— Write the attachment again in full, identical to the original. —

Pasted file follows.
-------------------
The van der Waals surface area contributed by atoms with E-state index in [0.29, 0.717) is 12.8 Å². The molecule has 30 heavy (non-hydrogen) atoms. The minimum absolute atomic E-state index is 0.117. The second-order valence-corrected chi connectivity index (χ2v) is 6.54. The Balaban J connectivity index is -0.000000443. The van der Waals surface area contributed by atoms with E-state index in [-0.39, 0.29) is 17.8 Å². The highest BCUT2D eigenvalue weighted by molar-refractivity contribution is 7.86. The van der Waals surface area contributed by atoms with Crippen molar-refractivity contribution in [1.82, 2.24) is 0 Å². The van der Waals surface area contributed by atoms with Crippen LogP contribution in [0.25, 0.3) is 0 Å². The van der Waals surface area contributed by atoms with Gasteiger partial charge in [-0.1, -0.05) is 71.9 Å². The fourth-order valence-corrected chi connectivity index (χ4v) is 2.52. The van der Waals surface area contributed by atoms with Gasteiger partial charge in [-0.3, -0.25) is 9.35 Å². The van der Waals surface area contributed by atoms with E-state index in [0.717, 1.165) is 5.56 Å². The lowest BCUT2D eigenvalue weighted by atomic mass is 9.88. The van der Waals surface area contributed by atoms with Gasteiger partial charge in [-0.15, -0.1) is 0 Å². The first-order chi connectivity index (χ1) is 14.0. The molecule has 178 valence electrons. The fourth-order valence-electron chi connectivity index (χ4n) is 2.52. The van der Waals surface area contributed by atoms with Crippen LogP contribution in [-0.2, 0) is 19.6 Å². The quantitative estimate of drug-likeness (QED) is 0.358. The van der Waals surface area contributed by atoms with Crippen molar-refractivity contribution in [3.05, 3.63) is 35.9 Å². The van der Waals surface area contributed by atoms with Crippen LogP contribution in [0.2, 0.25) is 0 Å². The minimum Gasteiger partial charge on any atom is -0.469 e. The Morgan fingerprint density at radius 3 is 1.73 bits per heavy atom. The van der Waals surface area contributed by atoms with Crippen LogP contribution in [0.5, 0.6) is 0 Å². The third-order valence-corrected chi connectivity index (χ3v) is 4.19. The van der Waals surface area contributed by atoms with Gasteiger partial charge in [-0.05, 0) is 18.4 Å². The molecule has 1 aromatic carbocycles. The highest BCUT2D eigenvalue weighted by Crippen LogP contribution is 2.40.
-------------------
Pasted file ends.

The van der Waals surface area contributed by atoms with E-state index in [0.29, 0.717) is 12.8 Å². The molecule has 30 heavy (non-hydrogen) atoms. The minimum absolute atomic E-state index is 0.117. The second-order valence-corrected chi connectivity index (χ2v) is 6.54. The Balaban J connectivity index is -0.000000443. The van der Waals surface area contributed by atoms with E-state index in [-0.39, 0.29) is 17.8 Å². The highest BCUT2D eigenvalue weighted by molar-refractivity contribution is 7.86. The van der Waals surface area contributed by atoms with Crippen molar-refractivity contribution in [1.82, 2.24) is 0 Å². The van der Waals surface area contributed by atoms with Crippen LogP contribution in [0.25, 0.3) is 0 Å². The van der Waals surface area contributed by atoms with Gasteiger partial charge in [-0.1, -0.05) is 71.9 Å². The fourth-order valence-corrected chi connectivity index (χ4v) is 2.52. The van der Waals surface area contributed by atoms with Gasteiger partial charge in [-0.3, -0.25) is 9.35 Å². The van der Waals surface area contributed by atoms with E-state index in [0.717, 1.165) is 5.56 Å². The lowest BCUT2D eigenvalue weighted by atomic mass is 9.88. The van der Waals surface area contributed by atoms with Gasteiger partial charge in [-0.15, -0.1) is 0 Å². The first-order chi connectivity index (χ1) is 14.0. The molecule has 178 valence electrons. The fourth-order valence-electron chi connectivity index (χ4n) is 2.52. The van der Waals surface area contributed by atoms with Crippen LogP contribution in [-0.2, 0) is 19.6 Å². The quantitative estimate of drug-likeness (QED) is 0.358. The van der Waals surface area contributed by atoms with Crippen molar-refractivity contribution in [3.05, 3.63) is 35.9 Å². The van der Waals surface area contributed by atoms with Crippen LogP contribution in [0.2, 0.25) is 0 Å². The minimum Gasteiger partial charge on any atom is -0.469 e. The Morgan fingerprint density at radius 3 is 1.73 bits per heavy atom. The van der Waals surface area contributed by atoms with Crippen LogP contribution in [0.5, 0.6) is 0 Å². The third-order valence-corrected chi connectivity index (χ3v) is 4.19. The van der Waals surface area contributed by atoms with Gasteiger partial charge in [-0.05, 0) is 18.4 Å². The molecule has 1 aromatic carbocycles. The highest BCUT2D eigenvalue weighted by Crippen LogP contribution is 2.40.